When I first came up with my story idea for Angel’s Fury, I realised that it might have some violent moments.  I thought it might even be a ‘horror’ but I wasn’t sure how far I could go, seeing I was writing for teens and not adults.  So I did some research to make sure my book stayed within the realms of what was suitable.  I got a Darren Shan novel out of the library – Lord Loss. 

I had to put it down before the last page.  I was, I’ll be honest, horrified, and I am someone who read Stephen King’s The Stand at 13 years old.  The levels of violence and gore were almost incomprehensible to me. 

James Delingpole, writing in The Daily Telegraph described the book as dark but moral, he says "The scene in which the boy's father, mother and sister are disemboweled and shredded by the demon Lord Loss and his vile familiars Artery and Vein, must surely be the most jaw-droppingly grisly in children's literature."

A recent Amazon review of the same book reads:

“I am a fifteen year old girl who loves horror and everything in the genre. I've in fact read ALL of the vampire series by the same author so was expecting the same sort of style of writing and was quite surprised when reading this how GORY it was. …  this book is not recommended for children's bedtime reading unless nightmares are your thing!”

Do parents really know what their kids are reading?  It seems impossible to me that they do.  The chances of my kids ever reading a Shan, after my own experience with his work, are next to zero. 

How is it that there are endless debates about the portrayal of sex and drugs in children’s literature; that I am not allowed to drop the f-bomb, and yet I can, if so inclined, graphically portray the mutilation and cannibalistic disembowelment of a teenager (I just finished Shadows by Ilsa Blick and she does just that)?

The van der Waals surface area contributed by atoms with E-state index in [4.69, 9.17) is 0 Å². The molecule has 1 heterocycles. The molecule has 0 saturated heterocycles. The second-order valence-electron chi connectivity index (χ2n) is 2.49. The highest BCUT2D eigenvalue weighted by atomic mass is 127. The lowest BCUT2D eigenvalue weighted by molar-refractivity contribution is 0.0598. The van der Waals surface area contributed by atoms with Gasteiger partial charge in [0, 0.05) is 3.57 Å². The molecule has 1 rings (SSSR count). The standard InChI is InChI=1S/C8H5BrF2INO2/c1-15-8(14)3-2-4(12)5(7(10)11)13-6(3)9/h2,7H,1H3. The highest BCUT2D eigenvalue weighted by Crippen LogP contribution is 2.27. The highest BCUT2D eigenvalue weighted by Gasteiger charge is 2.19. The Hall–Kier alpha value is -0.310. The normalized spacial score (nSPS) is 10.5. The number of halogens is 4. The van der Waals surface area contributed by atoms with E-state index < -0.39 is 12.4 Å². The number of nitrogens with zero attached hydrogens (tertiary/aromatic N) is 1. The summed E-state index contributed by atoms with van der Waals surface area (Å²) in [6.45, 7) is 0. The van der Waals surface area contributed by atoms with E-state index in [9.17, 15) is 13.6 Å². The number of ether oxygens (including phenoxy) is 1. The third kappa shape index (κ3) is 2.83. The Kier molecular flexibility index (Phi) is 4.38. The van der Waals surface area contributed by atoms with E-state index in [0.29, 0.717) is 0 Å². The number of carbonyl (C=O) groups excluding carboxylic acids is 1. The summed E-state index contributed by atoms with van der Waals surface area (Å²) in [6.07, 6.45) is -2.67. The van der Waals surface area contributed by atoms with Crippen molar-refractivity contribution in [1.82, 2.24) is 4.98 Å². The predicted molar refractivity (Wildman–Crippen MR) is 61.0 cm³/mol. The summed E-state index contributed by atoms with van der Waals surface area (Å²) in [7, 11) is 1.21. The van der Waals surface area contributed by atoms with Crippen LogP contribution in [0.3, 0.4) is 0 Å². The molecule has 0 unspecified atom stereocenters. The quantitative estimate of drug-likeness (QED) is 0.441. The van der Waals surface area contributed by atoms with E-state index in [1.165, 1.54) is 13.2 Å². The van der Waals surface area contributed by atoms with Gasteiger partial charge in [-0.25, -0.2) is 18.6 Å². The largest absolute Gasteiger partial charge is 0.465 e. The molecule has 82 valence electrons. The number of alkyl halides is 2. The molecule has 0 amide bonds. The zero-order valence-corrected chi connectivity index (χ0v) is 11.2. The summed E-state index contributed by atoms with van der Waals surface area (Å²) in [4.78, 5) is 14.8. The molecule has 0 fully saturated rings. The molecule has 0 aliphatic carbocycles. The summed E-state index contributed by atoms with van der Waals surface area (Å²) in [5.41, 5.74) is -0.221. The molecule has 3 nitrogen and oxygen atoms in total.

Is it because this graphic violence is commonly fantasy violence and therefore not sufficiently realistic to raise an eyebrow amongst established gatekeepers?   
Is it because children may go out and have sex after being titillated by teen literature, but are unlikely to turn into cannibals or werewolves?  
Is it because we think teens are so de-sensitised to violence already?   
Is it because the religious right are less interested in violence than in sex and swearing?   
Is it because publishers think that only torture porn will get boys reading?  
Is it some reason I haven’t even thought of, or an amalgamation of factors?

All I know, is that I’d rather my daughter read about a healthy sexual relationship with perhaps a few swear words thrown in, than be given horrifying nightmares by reading scenes of such graphic violence that they made me, an adult,  feel dirty and nauseous.

Perhaps this debate needs to be opened up.  I'm not keen on censorship, but I wonder if the same amount of thought should go into the horror elements of teen books, as it does into the sexual side.

What do you think?

Friday, 12 October 2012

At Night on the Edge with the Youth Libraries Group at Foyles Bookshop

Last night, six Edge authors joined members of the Youth Libraries Group at Foyles bookshop in London, for an evening of flash readings, panel debate and breakout sessions to explore the edges of teen and young adult fiction. 

Here are some of the highlights.

The iconic Foyles bookshop on Charing Cross Road

A frenzy of activity preparing the gift bags

Foyles rock – literally!

Foyles Gallery – ready and waiting

Our guests add their thoughts to the Edge Graffiti Wall

The audience weren't expecting …

YLG's Matt Imrie to start the evening off with a song!

All too much for Miriam, but Bryony enjoyed it.

Waiting to see what would happen next.